To this one eighth grade girl

rabbits are a commodity, consumable,
delicious. She talks about 50 rabbits
hanging by their feet from lines that stretch
the expanse of her garage. She talks about
hitting them in the head with tire irons
one after another. She asks,
“Didya know rabbits scream?”

Someone else must do the skinning,
the gutting, the detail work.
The next time she brings up rabbits, she says,
“Vacuum packed 50 rabbits last night.”
Her smile swells at her family’s
ingenuity. When asked if they make rabbit
stew she draws up a look of abhorrence,
then laughs and says,
“Nope, we just cook ‘em up and eat ‘em,”
she rubs a circle on her belly
with an overly emphatic
“mmmm mm.”

Her stories still our room.

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7 thoughts on “To this one eighth grade girl

  1. This makes me sad, to think that this girl grows up killing rabbits like this. And I feel sorry for these poor rabbits. It is almost enough to make me think about being a vegetarian. I once had a Hmong boy in class who told the class about all of the chickens the family had in the basement of his house & how one happened to get into the dryer. At some point, I determined enough was said….and went on to something else. But yes, the class was still!

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    • As a child I refused to eat a rabbit my family shot. They cooked it on a stick turning over our campfire. My brother kept talking about how it looked just like a baby. I’m with you, Claudia. I could not eat rabbit unless I was starving.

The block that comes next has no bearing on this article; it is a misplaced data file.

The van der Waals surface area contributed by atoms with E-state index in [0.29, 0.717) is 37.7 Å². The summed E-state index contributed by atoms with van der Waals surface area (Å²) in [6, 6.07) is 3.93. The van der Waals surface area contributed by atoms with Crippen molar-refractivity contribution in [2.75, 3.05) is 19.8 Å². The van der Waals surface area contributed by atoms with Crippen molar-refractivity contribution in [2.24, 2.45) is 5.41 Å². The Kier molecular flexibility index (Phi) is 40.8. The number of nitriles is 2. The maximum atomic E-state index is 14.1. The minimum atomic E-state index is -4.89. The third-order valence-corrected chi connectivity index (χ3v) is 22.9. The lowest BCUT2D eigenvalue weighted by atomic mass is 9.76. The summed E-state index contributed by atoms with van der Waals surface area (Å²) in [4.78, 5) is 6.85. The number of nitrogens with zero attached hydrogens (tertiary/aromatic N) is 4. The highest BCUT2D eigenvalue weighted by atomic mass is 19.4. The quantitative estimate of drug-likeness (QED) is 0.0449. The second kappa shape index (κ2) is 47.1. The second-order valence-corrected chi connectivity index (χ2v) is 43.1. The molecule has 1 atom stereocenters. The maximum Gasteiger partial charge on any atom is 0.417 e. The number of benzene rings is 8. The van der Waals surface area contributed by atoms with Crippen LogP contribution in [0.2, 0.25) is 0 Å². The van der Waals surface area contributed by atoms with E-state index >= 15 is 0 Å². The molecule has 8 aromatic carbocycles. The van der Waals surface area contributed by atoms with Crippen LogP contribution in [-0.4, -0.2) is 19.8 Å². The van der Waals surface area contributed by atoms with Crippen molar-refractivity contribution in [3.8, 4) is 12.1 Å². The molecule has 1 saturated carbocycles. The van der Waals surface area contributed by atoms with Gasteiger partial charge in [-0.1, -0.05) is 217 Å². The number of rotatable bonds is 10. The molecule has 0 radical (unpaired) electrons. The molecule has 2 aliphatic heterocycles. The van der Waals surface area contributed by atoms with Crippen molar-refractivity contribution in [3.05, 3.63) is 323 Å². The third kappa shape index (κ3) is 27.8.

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  2. I like the way you tell this quirky story, but it leaves me puzzled. what is the difference between cooking ’em and making rabbit stew? 50 seems an awful lot for one family, so presumably the girl’s talking about a commercial enterprise. This Britisher asks: what age is 8th grade?

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    • Most 8th graders are 14 by the end of the school year. This family freezes some of the rabbits for winter. They roast the rabbits, or fry them up…but never in a stew, not sure why she thought that was odd, but she did.

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      • Thank you for the explanation, Brenda. The system in UK is based on year 1, year 2, etc and in France a complicated alpha-numeric system, so I had no idea if this was a cheeky small child or an adolescent talking.

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